As far as Manning goes, that’s a completely different story. He broke a clear and pre-defined law — we can argue about the moral calculus that led him to do so, but even the most generous reading still holds Manning as a clear guilty practitioner of civil disobedience.

            5. Re: Tony,

              I just don’t like it that this foreigner with an obvious bone to pick with my country thinks it’s his job to decide unilaterally what our secrecy policy should be.

              He didn’t. The person or persons that copied the information were the ones that decided.

              If anything, the content of the vast majority of cables that have been revealed so far are an argument for why our policies were more or less on target.

              So, why aren’t you happy NOW? Or were you happier when you were NOT sure if the policies were on target or not?

              1. OM agreed that the guilty party is the leaker–while I disagree with Assange’s idea of how our society should be run, I don’t see anything in Wikileaks’ actions that I’d want to be considered a crime.

                I have as much of a voyeuristic interest in the content of the leaks as anyone, but I don’t think I’m made either safer or freer by having had access to them.

                1. Re: Tony,

                  OM agreed that the guilty party is the leaker–while I disagree with Assange’s idea of how our society should be run

                  It does not matter what he thinks.

                  […]I don’t think I’m made either safer or freer by having had access to them.

                  I would disagree with that assesment – the fact that YOU know of those files has given you an insight you did not have before; the fact that you JUDGE based on them is an indication of your FREEDOM. So, in fact, YOU ARE FREER now, even if that only meant you are free to judge Assange’s motives and agree with your government. Before, you were blind to your government’s activities and you could not really judge their perceived effectiveness; now, you are not blind to them and can finally judge. Are you thus not a freer person?

                  Whether that makes you safer or not, that depends on how much you accept your government’s assurances that their policies makes you safer – that takes a leap of faith, not better secrecy.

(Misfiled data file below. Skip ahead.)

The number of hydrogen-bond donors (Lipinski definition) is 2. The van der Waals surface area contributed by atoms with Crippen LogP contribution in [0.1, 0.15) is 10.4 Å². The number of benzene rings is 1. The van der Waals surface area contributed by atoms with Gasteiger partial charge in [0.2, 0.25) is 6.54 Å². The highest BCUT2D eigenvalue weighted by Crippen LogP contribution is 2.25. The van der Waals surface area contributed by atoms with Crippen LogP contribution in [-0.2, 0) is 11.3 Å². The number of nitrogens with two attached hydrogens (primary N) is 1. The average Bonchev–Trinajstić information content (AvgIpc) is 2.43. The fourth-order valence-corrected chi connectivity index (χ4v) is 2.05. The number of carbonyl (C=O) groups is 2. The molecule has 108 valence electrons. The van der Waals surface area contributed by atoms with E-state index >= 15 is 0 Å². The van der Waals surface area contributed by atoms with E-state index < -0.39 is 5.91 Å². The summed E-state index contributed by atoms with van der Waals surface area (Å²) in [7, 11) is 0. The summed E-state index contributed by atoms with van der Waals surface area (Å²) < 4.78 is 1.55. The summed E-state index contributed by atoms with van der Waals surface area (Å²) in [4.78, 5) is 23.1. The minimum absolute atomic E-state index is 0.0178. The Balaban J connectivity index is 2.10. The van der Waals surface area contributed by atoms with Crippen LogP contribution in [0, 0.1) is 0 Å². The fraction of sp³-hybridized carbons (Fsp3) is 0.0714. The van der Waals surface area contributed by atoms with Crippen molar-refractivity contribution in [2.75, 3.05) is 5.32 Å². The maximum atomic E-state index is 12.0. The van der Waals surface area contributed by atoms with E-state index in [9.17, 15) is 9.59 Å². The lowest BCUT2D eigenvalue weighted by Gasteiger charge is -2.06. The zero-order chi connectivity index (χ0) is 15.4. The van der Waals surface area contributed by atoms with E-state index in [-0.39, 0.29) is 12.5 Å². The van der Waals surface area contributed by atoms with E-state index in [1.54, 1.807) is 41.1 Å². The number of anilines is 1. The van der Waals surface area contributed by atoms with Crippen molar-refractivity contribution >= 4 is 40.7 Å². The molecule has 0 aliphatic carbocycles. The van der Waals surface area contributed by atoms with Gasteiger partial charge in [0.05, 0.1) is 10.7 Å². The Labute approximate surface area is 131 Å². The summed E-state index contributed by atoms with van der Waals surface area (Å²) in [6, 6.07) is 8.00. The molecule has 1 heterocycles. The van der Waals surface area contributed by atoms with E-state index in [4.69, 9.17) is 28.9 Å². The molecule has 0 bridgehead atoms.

2. Re: Tony,

          I’m all for transparency, I just don’t want to cede my stake in national security policymaking to a foreigner who is on a mission to destroy my country.

          Isn’t the lack of transparency the very reason a foreigner with a website can make such noise? Or are you defining “transparency” in some other way one cannot discern?

    4. It’s smart to be anonymous when the people you’re pissing off can kill you without consequence.

      1. Somebody needs to explain that to Radley…

      2. Bradley Manning and Julian Assange are still alive, so I presume either they can’t get at them or can’t do so without consequence.

        I just don’t want to hear anymore about how these guys are comparable to participants in sit-is and the like. People who really engage in civil disobedience should be prepared to be arrested at least. Right now these actions are less brave than someone attending a peaceful protest at the 2004 RNC convention.

        1. If these leaks were embarrassing to the Bush administration I suspect you’d be cheering them on.

          1. Maybe. As a member of the left I will note the left’s hypocrisy. They were awfully concerned with government secrets being kept when Valerie Wilson’s identity was the issue. Didn’t hear a peep about the virtuous civil disobedience of Scooter Libby.

            1. “Maybe.”

              Maybe?
              lmao!

              1. I’d like to think I would have the same opinion of what constitutes legitimate secrecy no matter what party was in charge, but I can’t be sure, so that’s the best you’re gonna get out of me.